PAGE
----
To choose the appropriate capability analysis, determine which type of data you have. The two main types of data for capability analysis are continuous data and attribute data. Minitab offers normal and nonnormal analyses for continuous data and binomial and Poisson analyses for attribute data.
If you can choose to collect either continuous data or attribute data, try to collect continuous data because they typically provide more information and are more objective. Attribute data are easier to collect and thus are often used when continuous measurements are difficult to obtain.
Continuous data measures a characteristic of a part or process, such as length, weight, or temperature. The data often include decimal values. For example, a food manufacturer wants to investigate whether the weight of a cereal product is consistent over time. To collect data, a quality analyst records the weights from a sample of cereal boxes.
Continuous data from industrial processes often follow a normal distribution. Continuous data that are not normally distributed may follow a specific type of nonnormal distribution, such as a Weibull distribution or an exponential distribution. Sometimes, you can transform nonnormal data to fit a normal distribution.
Attribute data typically count the presence of a characteristic or condition, such as a physical trait, a type of defect, or a rating, such as pass/fail. Attribute data usually depend on a subjective assessment, and are thus subject to rater interpretation. There are two main types of attribute data: counts of defects, which are nonconformities, and counts of defectives, which are nonconforming items.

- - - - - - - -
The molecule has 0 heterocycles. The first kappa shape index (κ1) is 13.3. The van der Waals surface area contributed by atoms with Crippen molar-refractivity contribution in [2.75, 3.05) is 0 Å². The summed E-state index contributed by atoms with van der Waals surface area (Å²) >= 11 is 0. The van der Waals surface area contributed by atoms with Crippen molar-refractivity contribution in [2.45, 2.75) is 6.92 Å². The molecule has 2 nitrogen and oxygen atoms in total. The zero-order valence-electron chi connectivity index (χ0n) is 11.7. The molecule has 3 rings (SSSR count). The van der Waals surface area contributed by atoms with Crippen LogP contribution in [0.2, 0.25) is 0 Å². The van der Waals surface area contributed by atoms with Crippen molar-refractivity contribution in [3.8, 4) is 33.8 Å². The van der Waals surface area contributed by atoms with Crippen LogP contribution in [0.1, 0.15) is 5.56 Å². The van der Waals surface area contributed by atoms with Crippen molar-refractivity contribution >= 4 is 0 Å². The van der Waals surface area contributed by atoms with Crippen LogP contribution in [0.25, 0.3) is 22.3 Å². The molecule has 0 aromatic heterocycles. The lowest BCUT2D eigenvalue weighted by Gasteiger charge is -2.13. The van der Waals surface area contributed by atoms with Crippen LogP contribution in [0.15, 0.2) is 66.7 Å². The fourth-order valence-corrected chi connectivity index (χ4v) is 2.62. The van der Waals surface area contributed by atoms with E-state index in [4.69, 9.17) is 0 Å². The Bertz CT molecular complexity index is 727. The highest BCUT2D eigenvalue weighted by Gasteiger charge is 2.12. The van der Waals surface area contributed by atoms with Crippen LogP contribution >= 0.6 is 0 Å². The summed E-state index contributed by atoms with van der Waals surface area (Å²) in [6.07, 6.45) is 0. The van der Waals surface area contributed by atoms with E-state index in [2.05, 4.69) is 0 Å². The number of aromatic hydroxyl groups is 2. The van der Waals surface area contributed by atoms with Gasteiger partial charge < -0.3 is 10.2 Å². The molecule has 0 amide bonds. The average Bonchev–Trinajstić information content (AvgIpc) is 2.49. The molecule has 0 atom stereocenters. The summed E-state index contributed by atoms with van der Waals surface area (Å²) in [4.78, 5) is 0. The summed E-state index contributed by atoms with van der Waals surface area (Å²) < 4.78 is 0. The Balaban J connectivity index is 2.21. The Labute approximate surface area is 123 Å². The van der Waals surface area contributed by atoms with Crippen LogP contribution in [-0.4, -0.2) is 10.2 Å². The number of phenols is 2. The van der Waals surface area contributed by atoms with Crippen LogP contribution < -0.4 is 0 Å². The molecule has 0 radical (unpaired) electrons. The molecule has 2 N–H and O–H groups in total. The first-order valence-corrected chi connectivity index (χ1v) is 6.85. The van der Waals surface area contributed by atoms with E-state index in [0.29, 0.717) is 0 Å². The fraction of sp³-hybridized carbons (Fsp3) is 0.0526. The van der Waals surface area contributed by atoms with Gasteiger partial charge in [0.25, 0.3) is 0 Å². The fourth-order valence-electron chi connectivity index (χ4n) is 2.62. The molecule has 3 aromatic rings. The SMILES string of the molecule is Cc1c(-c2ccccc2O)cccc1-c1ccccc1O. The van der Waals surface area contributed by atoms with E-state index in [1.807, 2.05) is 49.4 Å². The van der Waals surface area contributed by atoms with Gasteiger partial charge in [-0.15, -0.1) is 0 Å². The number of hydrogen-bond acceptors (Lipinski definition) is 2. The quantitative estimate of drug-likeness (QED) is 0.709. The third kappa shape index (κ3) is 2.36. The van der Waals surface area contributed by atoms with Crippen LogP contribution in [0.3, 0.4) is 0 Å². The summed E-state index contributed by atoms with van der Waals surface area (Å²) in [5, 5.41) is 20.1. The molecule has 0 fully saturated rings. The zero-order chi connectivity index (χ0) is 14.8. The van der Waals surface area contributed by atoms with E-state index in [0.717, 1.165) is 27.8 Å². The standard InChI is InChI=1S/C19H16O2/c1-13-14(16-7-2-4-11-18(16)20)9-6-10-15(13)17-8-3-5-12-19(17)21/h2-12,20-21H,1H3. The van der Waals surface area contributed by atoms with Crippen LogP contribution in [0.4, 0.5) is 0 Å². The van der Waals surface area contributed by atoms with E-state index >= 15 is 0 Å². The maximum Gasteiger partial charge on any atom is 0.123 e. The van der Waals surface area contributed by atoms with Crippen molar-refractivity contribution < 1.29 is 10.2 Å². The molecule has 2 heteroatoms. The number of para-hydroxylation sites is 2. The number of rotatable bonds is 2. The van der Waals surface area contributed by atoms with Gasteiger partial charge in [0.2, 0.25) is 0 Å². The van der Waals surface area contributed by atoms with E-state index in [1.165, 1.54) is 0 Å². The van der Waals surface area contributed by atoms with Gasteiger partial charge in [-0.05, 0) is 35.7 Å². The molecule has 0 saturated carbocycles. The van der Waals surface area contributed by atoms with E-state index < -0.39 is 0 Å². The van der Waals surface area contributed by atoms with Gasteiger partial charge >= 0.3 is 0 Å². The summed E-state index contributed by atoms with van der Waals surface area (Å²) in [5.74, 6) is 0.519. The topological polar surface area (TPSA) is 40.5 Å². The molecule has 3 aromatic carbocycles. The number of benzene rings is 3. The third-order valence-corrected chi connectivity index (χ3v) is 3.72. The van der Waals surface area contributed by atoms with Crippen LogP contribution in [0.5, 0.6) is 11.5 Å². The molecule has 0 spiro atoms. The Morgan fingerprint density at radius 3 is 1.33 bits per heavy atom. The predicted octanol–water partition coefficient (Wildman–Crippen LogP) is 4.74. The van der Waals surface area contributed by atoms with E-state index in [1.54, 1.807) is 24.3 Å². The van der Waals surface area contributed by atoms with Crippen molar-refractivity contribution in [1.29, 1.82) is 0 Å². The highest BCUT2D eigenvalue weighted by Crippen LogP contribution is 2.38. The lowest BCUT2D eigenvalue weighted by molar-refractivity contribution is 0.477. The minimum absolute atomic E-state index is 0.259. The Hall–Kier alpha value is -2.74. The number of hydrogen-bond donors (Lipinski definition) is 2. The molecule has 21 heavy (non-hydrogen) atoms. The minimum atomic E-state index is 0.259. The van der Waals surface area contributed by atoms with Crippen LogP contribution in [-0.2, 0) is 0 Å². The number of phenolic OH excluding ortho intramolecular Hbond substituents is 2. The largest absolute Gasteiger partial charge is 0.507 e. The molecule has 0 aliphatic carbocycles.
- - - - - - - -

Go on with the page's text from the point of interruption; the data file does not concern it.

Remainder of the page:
A defect refers to a specific quality characteristic for an item, such as a tear, scratch, or discoloration. Each item can have more than one defect and a defect may not always result in the item being unusable. For example, analysts at a textile company inspect towels for tears, pulls, or improper stitching and record the number of defects for each batch of 25 towels. Each towel can have more than 1 defect, such as 1 tear and 1 pull. When you monitor defects, you collect Poisson data.
A defective refers to whether the overall status for an entire item is acceptable or not. Therefore, the data is often of the form yes/no, pass/fail, or defective/nondefective. Because an item may have many quality characteristics, it may have many defects, but the item itself is either defective or not defective. For example, an analyst inspects a sample of bulbs from a supplier and counts the number of broken bulbs in each sample. When you monitor defectives, you collect binomial data.